Yesterday was the deadline for interested parties to submit their bids for Creative Loafing, Inc. to a bankruptcy court judge. According to a document filed yesterday, all bidders will be provided with the details of opposing bids by noon today. UPDATE (1:50 pm): Creative Loafing (Atlanta) is reporting that Eason's team and creditor Atalaya Capital Management will be the only two bidders at next Tuesday's auction.

Continue ReadingBids for Creative Loafing Are In and Bidders Will Get Details Today

Village Voice Media executive associate editor Andy Van De Voorde tells the Tennessean that the Scene's rumored financial troubles were not what led the company to sell the paper to Nashville-based SouthComm, Inc. "I have no reason to believe that anyone wasn't pleased with [the Scene] financially," he says. Van De Voorde also says that Scene editor Pete Kotz, who came to Nashville after VVM's Cleveland Scene was merged with Free Times, will leave the paper but remain in the VVM chain. Whether other staffing changes are in the works is not yet clear, though Van De Voorde notes that all Scene and Nfocus magazine employees will receive two weeks severance, plus a week of pay for every year of service and unpaid vacation time from VVM -- whether or not they keep their jobs under the new owners.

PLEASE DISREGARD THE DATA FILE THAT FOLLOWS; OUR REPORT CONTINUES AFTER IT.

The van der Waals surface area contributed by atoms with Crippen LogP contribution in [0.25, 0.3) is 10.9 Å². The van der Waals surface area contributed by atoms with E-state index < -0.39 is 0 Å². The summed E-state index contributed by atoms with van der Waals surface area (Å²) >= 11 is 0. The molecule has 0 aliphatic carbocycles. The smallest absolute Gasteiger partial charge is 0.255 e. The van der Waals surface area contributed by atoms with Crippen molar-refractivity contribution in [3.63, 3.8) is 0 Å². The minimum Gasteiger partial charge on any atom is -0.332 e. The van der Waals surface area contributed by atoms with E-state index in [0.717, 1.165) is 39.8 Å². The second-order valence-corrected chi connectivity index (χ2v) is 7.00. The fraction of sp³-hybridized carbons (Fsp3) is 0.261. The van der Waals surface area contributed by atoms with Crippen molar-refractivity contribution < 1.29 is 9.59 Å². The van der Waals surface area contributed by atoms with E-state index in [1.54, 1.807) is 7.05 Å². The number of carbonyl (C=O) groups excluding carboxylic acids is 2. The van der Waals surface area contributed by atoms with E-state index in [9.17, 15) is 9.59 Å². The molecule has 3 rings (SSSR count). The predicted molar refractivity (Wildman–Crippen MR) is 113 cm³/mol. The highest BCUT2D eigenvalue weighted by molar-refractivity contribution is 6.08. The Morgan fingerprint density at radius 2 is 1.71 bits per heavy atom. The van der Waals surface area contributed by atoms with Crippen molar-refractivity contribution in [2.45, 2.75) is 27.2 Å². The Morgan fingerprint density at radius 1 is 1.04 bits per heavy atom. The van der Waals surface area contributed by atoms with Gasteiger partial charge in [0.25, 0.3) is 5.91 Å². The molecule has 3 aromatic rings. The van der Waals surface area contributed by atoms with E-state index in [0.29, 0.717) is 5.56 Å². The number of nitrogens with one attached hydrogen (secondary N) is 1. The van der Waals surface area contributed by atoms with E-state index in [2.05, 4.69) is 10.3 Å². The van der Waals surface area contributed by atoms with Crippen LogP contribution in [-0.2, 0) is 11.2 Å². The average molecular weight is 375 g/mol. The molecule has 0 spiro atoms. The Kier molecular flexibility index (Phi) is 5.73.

Continue ReadingA Few More Details Emerge on Nashville Scene Sale

No surprise here: Creative Loafing CEO Ben Eason and the company's largest creditor Atalaya Capital Management both tell the Atlanta Journal-Constitution they have high hopes for next week's auction of the company in Tampa bankruptcy court. "I think we are absolutely the best bid," Eason says. "Any bid has got to have cash, management and know-how, and be in a position to run the business and pay off debt. ... We have all of that." But Atalaya managing partner Michael Bogdan begs to differ. "We are going to come into court with a bid we believe will prevail," he says. "And if somebody starts with higher bid (sic), we are absolutely willing to raise our bid." It's expected that Atalya will bid a higher dollar figure than Eason's group, but Eason has said he will ask the judge to consider publishing expertise as part of deciding what the "highest and best" bid for the six-paper company is. The auction is slated for Tuesday, Aug. 25.

Continue ReadingCreative Loafing’s CEO and Creditors Both Confident About Auction